Barry Tudor, the Sydney-based mining boss who lead Gloucester Coal through a string of bruising deals during the last coal boom, is once again hoovering-up coking coal assets in Queensland.
Tudor's private company, Pembroke Resources, bought three bordering deposits in the Bowen Basin off Peabody Energy's bankruptcy process earlier this year for A$120m ($92m). Tudor has grouped the tenements into one huge complex, Olive Downs. It is “only our first” acquisition, Tudor says, in an interview with Global Mining Observer. “There's an appetite from us to buy again and there's an appetite from our backer. They like the metrics of met coal.”
Pembroke has cash backing of $200m from Houston-based private equity group Denham Capital, which has $8bn invested in oil, gas, electricity and mining. A former accountant, Tudor joined Gloucester in 2004, when the share price was 69 Australian cents. He left in 2011, with the shares trading at A$12.80, having overseen a manic string of deals.
“It was a pretty heady time in coal,” he says, “and I was in the thick of that. We were involved in a hostile takeover, merger discussions, acquisitions, takeover defence, you name it. It was exciting. The amount that I learned during that time was immense. You've got to run your mine, to make money, but you've also got to look at opportunities, or defend against opportunistic approaches, so it's quite complex.”
Serious and intense, Tudor alternates between being hesitant and emphatic. He left Gloucester for Hong Kong-based trading group, Noble, which then went after Gloucester in a $2bn deal. It was “highly complex” and “quite bitter”, Tudor recalls, going twice to Australia's takeover panel. “It was a public stoush. There was lots of
back-and-forth. In the end we were successful.”
The M&A frenzy pushed Tudor through dozens of data rooms, looking at rival assets, including Olive Downs. But the tenements were ultimately swallowed by Peabody Energy in a $5bn deal in 2011, crowning the top of the market.
Peabody filed for Chapter 11 this year, putting the tenements back on the market. Pending approvals, the northern part of Olive Downs is ready for initial production of 1m tonnes per annum within twelve months, Tudor says. “It's a clean slate. The ability to plan a 30-year mine plan on a fresh piece of ground is quite rare. Normally you have to take-over what somebody's already started, and attempt to turn things around. We have a clean sheet to put our own stamp on. I think that's of huge value.”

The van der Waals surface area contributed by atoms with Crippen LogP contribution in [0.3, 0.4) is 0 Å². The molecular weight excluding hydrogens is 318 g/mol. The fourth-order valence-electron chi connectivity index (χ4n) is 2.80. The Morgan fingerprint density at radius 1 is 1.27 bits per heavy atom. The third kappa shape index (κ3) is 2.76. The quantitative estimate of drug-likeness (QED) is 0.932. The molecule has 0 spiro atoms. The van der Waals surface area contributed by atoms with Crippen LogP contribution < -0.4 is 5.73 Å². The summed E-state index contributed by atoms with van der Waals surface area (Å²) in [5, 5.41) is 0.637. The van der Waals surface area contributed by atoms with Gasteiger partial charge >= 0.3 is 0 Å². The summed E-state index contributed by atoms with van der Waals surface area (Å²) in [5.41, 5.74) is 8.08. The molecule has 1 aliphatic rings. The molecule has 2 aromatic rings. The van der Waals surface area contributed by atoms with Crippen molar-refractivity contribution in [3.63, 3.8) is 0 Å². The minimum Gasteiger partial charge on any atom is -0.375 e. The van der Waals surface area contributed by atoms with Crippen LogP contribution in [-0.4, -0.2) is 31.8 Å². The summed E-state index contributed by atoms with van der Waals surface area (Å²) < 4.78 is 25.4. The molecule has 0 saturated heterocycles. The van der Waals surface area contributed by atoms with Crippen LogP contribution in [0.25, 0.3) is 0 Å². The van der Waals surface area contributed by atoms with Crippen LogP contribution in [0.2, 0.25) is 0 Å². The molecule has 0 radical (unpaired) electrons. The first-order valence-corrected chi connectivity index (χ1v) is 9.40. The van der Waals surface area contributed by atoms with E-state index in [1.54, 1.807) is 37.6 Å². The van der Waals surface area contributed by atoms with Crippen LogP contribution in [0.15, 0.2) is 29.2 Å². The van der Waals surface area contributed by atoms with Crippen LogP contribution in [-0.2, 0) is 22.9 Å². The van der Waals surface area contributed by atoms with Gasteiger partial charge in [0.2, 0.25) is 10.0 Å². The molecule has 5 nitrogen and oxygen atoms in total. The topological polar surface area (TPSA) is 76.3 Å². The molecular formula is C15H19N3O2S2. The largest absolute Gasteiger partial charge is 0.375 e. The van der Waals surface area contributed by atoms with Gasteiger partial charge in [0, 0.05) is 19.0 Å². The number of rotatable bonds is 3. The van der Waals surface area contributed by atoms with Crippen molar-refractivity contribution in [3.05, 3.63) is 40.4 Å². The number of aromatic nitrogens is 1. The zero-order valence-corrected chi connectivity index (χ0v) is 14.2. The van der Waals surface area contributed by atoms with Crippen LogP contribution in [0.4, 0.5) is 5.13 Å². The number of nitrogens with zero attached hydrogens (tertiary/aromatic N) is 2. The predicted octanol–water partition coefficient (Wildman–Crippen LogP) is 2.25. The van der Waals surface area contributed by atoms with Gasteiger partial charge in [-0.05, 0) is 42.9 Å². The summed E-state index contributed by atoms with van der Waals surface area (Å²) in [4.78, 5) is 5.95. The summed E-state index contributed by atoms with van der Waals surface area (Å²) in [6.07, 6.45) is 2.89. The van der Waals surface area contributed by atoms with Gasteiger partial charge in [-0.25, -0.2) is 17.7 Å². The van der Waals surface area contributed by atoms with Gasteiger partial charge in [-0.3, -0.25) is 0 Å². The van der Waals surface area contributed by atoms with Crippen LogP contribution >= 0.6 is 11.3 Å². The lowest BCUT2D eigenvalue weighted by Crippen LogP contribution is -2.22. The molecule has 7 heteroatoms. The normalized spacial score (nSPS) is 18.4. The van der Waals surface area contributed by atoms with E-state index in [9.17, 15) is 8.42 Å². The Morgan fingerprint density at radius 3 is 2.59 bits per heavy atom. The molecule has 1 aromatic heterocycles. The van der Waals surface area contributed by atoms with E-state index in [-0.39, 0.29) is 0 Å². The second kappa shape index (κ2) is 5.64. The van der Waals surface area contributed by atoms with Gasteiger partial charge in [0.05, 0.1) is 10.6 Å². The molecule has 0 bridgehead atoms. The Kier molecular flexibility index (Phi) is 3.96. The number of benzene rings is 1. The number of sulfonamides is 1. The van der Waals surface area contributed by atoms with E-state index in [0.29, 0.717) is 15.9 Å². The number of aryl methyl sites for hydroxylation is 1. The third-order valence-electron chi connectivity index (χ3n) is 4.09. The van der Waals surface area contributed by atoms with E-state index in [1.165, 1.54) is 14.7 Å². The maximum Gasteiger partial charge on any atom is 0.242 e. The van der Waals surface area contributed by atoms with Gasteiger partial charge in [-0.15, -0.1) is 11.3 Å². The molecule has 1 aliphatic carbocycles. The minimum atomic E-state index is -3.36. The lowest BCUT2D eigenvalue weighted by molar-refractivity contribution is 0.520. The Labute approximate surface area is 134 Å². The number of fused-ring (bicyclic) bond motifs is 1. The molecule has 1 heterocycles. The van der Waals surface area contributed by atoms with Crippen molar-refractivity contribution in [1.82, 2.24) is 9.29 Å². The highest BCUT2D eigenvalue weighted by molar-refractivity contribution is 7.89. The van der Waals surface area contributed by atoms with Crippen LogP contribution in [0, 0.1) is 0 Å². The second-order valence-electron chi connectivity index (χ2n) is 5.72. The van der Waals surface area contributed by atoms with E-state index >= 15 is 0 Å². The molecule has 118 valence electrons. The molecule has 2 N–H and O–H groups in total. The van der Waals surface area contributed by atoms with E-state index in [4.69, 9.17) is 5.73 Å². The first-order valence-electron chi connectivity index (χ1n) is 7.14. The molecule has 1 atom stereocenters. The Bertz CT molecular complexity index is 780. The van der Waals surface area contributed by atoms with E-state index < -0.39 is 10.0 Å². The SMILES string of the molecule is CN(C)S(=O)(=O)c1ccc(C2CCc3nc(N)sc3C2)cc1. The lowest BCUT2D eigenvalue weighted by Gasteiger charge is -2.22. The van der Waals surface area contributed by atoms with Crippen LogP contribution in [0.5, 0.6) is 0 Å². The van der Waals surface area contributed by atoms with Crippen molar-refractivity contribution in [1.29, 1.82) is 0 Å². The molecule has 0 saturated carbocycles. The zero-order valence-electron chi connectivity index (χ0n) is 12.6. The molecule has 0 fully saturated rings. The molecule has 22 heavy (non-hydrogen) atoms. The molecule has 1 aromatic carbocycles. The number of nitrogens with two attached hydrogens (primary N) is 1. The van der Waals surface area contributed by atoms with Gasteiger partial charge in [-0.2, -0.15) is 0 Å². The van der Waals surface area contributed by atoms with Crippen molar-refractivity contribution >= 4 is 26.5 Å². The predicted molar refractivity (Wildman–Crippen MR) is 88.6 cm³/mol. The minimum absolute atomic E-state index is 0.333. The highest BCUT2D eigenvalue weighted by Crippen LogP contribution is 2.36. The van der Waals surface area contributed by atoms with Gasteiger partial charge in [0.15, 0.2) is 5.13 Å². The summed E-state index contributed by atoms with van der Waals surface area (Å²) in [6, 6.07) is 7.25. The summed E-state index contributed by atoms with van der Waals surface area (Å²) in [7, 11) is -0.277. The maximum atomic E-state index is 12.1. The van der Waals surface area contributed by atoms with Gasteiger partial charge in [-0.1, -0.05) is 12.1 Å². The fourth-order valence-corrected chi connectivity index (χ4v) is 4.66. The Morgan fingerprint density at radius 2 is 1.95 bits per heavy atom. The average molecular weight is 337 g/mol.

Olive Downs has a vast JORC resource of over 950m tonnes. At peak production, it would be the third biggest coal mine in Australia, according to Tudor's mine plan. “We'd differentiate ourselves from most deals that have been done recently,” he says. “This is major. We plan to build things up, cleverly, but this is capable of production well in excess of 15 million tonnes per annum for thirty years. It's a potentially major mine.”
Tudor has been patient in returning to coal. He spent two years talking to Denham and two more, waiting for the right deal. “He could have rushed out and bought a dozen assets,” one colleague says. “He was waiting for something really substantial.”
“We could have done lots of deals,” Tudor says. “And this is only our first acquisition. We're still looking for others. We have a very good IP now on what we think are the best assets, not just assets for sale, all assets.” Olive Downs, he
says, was “near the top of the list” and “we've got other assets that are also in the same position.”
Pembroke has looked at “most” of the mines being offloaded by Anglo American, in its bid to pay down debt. But having locked-up Olive Downs, Tudor is unlikely to be bounced into hasty deals. “It has to stack up technically, it has to make money now,” he says. “It's not a flip of the coin. It's a thorough technical analysis from the ground up, which takes a lot of time and money. And in the end it pays dividends.”
“We have a very committed partner in Denham Capital. We can look at assets, do our due diligence and then negotiate with full confidence. It's incredible. When you have that sort of support, you're fully funded, you have time to think, you have time to do a proper technical due diligence. It's just good business. We also have a number of other options: equity, debt, off-take, whatever you like.”
Will coking coal return to the boom days of 2011, when prices hit $330 per tonne? “Only time will tell,” Tudor says. “We certainly don't make any investments based on a view that that will happen again. It may be that things just quietly build up. We definitely feel that there'll be strength in the market, but whether it reaches the heady days of the past, I don't know. You've got to buy assets that can make money at the bottom of the cycle. Then you don't have to worry.”
Tudor has kept a lid on interviews and enjoys being out of the spotlight. “I can’t tell you too much,” a Denham director told The Australian, when Pembroke was launched. “Our main focus is getting production out of Olive Downs as soon as possible,” Tudor says. “We're very proud of this asset.”